Motion 11 from Southwark tells us that there will be a referendum on the EU “by the end of 2014”! Ignore the typo. True, the EU is reactionary and anti-working class. But a Britexit vote would not serve the cause of either the working class or socialism. On the contrary, it would be a “triumph” for the Tory right and Ukip. Based on a lesser-evil politics, the comrades therefore want a ‘yes’ vote’. The same goes for Croydon (motion 12). Give them both a ‘no’ vote.
Incidentally, in 11A, Nick Wrack, Soraya Lawrence, Nick Rogers and Edmund Potts - leading members of the Independent Socialist Network - have tabled a series of corrections to motion 11. Comrades Wrack and Potts, in amendment 12A, give Croydon’s motion a good socialist conclusion. But their ‘yes’ is still politically unacceptable.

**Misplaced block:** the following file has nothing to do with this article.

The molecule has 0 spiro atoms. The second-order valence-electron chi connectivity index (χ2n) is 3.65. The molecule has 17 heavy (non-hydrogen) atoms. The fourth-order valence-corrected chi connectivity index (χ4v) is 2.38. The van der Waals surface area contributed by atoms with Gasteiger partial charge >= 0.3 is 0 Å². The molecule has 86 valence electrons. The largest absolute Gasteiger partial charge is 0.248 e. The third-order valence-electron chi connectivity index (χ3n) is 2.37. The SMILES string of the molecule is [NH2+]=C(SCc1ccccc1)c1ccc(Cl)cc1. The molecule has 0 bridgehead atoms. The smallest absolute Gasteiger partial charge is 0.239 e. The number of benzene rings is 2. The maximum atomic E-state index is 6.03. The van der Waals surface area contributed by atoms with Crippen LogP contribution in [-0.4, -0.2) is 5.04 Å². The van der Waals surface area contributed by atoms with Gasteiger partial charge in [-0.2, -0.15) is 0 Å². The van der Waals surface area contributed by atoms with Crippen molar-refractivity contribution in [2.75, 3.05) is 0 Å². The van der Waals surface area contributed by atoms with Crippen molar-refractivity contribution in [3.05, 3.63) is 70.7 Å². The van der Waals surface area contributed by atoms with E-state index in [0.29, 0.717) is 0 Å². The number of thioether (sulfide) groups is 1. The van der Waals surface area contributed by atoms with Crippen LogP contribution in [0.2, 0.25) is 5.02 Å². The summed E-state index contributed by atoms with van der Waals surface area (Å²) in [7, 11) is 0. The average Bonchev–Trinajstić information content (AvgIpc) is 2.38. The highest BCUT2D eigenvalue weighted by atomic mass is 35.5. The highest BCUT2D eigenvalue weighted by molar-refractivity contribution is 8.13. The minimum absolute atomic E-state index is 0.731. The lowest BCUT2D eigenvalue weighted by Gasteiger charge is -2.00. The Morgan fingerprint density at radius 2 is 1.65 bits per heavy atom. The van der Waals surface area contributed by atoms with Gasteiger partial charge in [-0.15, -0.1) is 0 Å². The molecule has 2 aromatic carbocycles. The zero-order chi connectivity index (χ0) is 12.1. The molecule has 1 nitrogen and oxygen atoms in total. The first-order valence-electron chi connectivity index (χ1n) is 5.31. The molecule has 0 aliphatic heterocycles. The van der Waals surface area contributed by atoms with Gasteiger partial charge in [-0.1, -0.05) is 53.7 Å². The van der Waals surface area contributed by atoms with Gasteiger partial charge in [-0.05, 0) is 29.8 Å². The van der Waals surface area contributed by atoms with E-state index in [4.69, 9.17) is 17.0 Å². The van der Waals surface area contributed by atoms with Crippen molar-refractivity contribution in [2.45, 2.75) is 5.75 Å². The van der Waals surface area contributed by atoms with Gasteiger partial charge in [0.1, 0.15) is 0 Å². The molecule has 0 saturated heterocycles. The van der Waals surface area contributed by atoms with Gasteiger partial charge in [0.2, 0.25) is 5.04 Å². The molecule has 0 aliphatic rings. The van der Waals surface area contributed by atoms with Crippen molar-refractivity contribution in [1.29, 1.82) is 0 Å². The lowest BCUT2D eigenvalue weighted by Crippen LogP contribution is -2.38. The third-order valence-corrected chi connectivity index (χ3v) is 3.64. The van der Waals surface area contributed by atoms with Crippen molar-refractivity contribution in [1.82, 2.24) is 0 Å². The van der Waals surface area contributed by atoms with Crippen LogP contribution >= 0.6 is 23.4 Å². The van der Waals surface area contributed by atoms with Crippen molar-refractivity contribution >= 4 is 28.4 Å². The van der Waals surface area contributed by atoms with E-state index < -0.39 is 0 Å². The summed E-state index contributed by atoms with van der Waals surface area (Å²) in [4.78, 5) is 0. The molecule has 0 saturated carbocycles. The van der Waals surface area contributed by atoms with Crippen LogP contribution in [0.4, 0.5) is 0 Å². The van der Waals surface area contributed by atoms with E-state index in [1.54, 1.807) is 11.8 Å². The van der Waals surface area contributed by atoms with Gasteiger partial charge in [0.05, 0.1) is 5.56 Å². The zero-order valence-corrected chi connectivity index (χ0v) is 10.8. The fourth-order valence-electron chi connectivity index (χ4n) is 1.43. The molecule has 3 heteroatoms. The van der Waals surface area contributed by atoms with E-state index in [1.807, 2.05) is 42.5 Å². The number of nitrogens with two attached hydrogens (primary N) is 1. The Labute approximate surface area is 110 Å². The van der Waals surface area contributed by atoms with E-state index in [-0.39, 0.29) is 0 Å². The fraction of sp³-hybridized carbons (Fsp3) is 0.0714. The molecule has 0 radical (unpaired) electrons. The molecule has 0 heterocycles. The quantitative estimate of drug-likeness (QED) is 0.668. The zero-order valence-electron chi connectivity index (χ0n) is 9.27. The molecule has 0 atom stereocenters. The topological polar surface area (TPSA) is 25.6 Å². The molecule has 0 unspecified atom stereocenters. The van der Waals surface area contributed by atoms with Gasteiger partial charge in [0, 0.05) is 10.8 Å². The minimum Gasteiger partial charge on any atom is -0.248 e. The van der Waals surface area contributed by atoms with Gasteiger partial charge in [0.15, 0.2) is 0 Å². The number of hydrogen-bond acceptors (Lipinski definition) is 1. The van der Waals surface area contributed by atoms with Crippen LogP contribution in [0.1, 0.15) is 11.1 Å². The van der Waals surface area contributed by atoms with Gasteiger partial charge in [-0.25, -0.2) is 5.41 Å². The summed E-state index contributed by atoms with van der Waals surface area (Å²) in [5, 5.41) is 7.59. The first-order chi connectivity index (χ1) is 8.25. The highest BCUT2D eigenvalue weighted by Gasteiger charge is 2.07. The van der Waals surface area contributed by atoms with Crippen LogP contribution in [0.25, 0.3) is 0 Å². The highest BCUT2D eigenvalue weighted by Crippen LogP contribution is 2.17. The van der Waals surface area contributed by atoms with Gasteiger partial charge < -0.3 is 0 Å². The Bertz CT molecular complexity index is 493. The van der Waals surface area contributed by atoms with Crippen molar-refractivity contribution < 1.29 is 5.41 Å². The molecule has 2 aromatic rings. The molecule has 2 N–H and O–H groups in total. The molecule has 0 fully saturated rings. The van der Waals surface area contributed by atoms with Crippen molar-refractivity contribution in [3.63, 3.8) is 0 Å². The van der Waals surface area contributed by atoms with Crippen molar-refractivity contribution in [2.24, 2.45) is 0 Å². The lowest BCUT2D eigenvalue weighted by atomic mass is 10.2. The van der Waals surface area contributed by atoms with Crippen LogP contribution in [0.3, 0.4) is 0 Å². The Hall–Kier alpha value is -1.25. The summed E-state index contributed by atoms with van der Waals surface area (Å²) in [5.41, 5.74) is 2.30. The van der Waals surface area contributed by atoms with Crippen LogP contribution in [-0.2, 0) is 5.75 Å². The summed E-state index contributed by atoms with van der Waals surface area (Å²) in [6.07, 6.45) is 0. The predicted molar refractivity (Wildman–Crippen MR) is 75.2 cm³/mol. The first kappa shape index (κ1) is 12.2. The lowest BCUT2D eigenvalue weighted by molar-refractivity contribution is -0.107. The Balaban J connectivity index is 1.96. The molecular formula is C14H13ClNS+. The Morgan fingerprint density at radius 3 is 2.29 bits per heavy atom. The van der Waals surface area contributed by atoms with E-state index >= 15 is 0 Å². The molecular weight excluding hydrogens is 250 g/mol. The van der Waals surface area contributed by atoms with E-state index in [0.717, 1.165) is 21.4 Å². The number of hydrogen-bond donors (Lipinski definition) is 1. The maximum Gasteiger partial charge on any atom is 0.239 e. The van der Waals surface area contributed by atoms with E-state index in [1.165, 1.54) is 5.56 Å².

We in the CPGB oppose all programmes that propose or imply a British exit from the EU. A spectrum that goes from the Morning Star’s Communist Party of Britain to Nigel Farage’s Ukip. However, David Cameron’s negotiations with other member-states are predicated on rolling back rights, gains and possibilities. To vote ‘yes’ is not to vote for the status quo. It is to vote for Cameron.
Motion 13 comes from Dave Landau and Will McMahon - also prominent members of the Independent Socialist Network. Presumably the existence of two opposing ISN motions indicates a schism within the ranks. Otherwise one would expect that the minority would abide by the majority vote … but meanwhile exercise their right to openly criticise what they think is wrong. That at least would be the practice in the CPGB. But then we adhere to the principles of democratic centralism.